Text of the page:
• keep all cleaning materials secure and out of reach of children.
Bedding and Toys

Child care providers should:

    • not use toys and bedding that cannot be washed, cleaned, and sanitized;
    • not share toys with other groups of infants and toddlers unless they have been properly washed and sanitized before being moved from one group to the other;
    • set toys that need to be cleaned aside and out of children’s reach;
    • keep each child’s bedding separate and stored in individually labeled bins, cubbies, or bags; and
    • clean bedding that touches a child’s skin weekly or before use by another child.
Face Masks

Child care staff are required to wear cloth face coverings. Children two years old and older are required to wear a face covering unless the child fits one of the exceptions included in Section 3 of the Order of the Secretary of the Pennsylvania Department of Health Order for Universal Face Coverings.

    • If a child is outdoors and is able to consistently maintain a social distance of at least six feet from others who are not a part of their household, they do not need to wear a mask.
    • If a parent, guardian, or responsible person has been unable to place a face covering safely on a child’s face, they should not do so.
    • If a child two years old or older is unable to remove a face covering without assistance, the child is not required to wear one.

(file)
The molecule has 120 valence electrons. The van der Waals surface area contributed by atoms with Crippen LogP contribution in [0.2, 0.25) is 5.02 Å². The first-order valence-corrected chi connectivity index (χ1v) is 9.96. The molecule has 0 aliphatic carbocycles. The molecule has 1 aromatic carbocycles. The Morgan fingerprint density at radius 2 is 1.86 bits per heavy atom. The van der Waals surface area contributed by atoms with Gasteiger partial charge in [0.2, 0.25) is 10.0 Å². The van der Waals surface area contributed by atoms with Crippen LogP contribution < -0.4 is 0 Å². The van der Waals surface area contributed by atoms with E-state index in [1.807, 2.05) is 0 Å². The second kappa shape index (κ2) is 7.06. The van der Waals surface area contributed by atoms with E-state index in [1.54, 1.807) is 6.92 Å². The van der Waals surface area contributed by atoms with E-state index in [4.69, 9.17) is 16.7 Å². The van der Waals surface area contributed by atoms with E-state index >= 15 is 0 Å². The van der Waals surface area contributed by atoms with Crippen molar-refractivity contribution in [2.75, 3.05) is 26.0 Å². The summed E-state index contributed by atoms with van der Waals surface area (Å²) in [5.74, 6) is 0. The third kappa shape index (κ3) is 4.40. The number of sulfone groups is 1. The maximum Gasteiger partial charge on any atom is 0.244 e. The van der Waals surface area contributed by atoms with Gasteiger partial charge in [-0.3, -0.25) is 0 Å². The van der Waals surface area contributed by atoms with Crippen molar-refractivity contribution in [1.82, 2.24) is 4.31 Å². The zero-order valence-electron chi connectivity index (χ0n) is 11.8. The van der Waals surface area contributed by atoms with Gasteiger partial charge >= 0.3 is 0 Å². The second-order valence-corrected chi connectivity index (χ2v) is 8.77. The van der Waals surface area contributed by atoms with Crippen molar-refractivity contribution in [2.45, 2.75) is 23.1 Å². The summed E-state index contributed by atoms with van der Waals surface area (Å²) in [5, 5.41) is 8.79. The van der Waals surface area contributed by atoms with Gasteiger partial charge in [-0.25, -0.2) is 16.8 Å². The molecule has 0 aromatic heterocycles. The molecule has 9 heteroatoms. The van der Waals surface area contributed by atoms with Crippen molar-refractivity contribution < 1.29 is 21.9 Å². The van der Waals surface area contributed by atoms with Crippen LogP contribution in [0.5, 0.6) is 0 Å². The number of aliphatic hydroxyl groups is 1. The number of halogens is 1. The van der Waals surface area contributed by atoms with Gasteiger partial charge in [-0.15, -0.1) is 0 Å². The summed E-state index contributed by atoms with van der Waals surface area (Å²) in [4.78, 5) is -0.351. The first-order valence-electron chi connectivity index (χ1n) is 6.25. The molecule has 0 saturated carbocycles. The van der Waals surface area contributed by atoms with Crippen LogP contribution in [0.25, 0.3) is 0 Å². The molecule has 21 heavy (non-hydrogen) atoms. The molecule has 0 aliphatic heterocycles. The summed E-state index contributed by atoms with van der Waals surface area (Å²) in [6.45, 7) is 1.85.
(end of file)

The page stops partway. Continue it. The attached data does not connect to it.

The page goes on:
Social Distancing

If possible, child care providers should:

    • limit individual classes to the same group of children and same child care providers each day;
    • consider creating a separate classroom or group for the children of healthcare workers or other first responders;
    • limit the mixing of children, such as staggering playground times and keeping groups separate during special activities; and
    • maintain space between each child’s naptime mat or crib (ideally six feet or more) and place children head to toe during naptime to reduce potential virus spread.

More Information

For additional information, including information on what to do if a person at your facility tests positive for COVID-19 or is exposed to someone with COVID-19, view the full guidance from OCDEL.

To stay up-to-date on the most recent COVID-19 information, visit the Department of Health or Centers for Disease Prevention and Control websites.


January 4, 2019

Coats and Car Seats: Keeping Your Child Warm

Winter means keeping kids warm, but did you know that babies and young children should NOT wear puffy coats or snowsuits when in their car seat?

What Happens?